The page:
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JDK 1.5 Preview: Addition of Generics Improves Type Checking : Page 2

Generics is one of the hottest features of the upcoming JDK 1.5 release. This article describes the new generics feature by investigating the example pre-release implementation provided by Sun. You'll use the generics feature to create an extensible multimedia application, and show how generics make the code simpler.




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What Value Does Generics Add?
You may think Java doesn't really need a mechanism of this type. After all, without generics, you could just write Mailbox so that it sends and receives objects of type Object, and add in a little bit of casting to get the objects to by the type you need. But generics provides two useful features.

First and foremost, generics offers better compile-time type checking. In a sense, a cast is just a run-time type check. Since it happens at run time, it also could fail at run-time. With generics, the type casting is implicit in the instantiation you are using— Mailbox<String> vs. Mailbox<URL> vs. Mailbox<Whatever>—and it's done at compile-time. By using a particular instantiation, you are in essence saying this Object is really going to be a String, and the compiler will verify whether this is consistent with everything else going on in the program.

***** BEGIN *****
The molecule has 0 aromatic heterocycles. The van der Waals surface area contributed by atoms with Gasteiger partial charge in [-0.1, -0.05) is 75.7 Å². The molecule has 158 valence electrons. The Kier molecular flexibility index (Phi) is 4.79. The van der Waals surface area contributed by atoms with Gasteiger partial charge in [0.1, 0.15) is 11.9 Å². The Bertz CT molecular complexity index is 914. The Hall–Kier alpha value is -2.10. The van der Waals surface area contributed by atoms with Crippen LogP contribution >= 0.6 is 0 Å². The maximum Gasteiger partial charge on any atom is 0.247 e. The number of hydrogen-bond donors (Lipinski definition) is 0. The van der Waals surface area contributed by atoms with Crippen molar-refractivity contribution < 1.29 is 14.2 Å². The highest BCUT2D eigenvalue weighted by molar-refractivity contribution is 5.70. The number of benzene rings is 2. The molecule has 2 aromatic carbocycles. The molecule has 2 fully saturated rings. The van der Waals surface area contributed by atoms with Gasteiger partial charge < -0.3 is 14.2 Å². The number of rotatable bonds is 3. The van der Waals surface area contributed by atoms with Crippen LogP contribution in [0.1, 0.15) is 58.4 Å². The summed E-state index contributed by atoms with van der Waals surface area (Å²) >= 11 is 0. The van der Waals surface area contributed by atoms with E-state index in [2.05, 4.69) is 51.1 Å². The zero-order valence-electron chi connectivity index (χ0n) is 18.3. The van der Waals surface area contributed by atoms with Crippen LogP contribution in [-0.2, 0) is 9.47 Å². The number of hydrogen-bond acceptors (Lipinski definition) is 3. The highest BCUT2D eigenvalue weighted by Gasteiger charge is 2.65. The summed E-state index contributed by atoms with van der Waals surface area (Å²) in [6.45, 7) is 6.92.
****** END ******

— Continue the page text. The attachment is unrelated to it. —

Secondly, generics provides convenience. Casting can be irritating—you can feel like you're telling the compiler something that should be obvious. It also makes code harder to read, since it can turn a simple assignment (or parameter-pass) into a more complicated expression. With generics, casting just goes away. This might sound like a small thing, but try generics for a while and then go back to casting—you'll miss generics.

The NMF Example
NMF is, as previously mentioned, a simple, extensible networked multimedia framework. Put another way, it's a glorified chat with graphics. The NMF client contains two sub-clients: a chat window and a shared whiteboard window. The chat window is what you would expect: type something in the text field and this sub-client sends the message to all users. The shared whiteboard is like the chat, but for drawing: draw some lines and this sub-client sends the drawing to all users. Figure 1 shows these windows in the NMF client.

Figure 1. The NMF Client: This NMF client has a chat window (on the left) and a shared whiteboard (on the right).
The nice thing about NMF is that it is extensible. If you want to create more sub-clients, you can. The application Figure 1 shows is only one way of setting things up. You can easily create an interface with more clients, arranged any way you want.

To run the program, you'll need to run the server like so:

% java Server 5000

The 5000 is the port number on which you want the server to listen. You can change this value, but you'll have to change the port number in sample.html as well. Sample.html is the client-side applet file. You can run the client by visiting this HTML page in your browser, or by running appletviewer like this:

% appletviewer sample.html

Either way, you should see a window like the one in Figure 1.

Now that you have the program running, the following sections describe how it works and how it uses generics.

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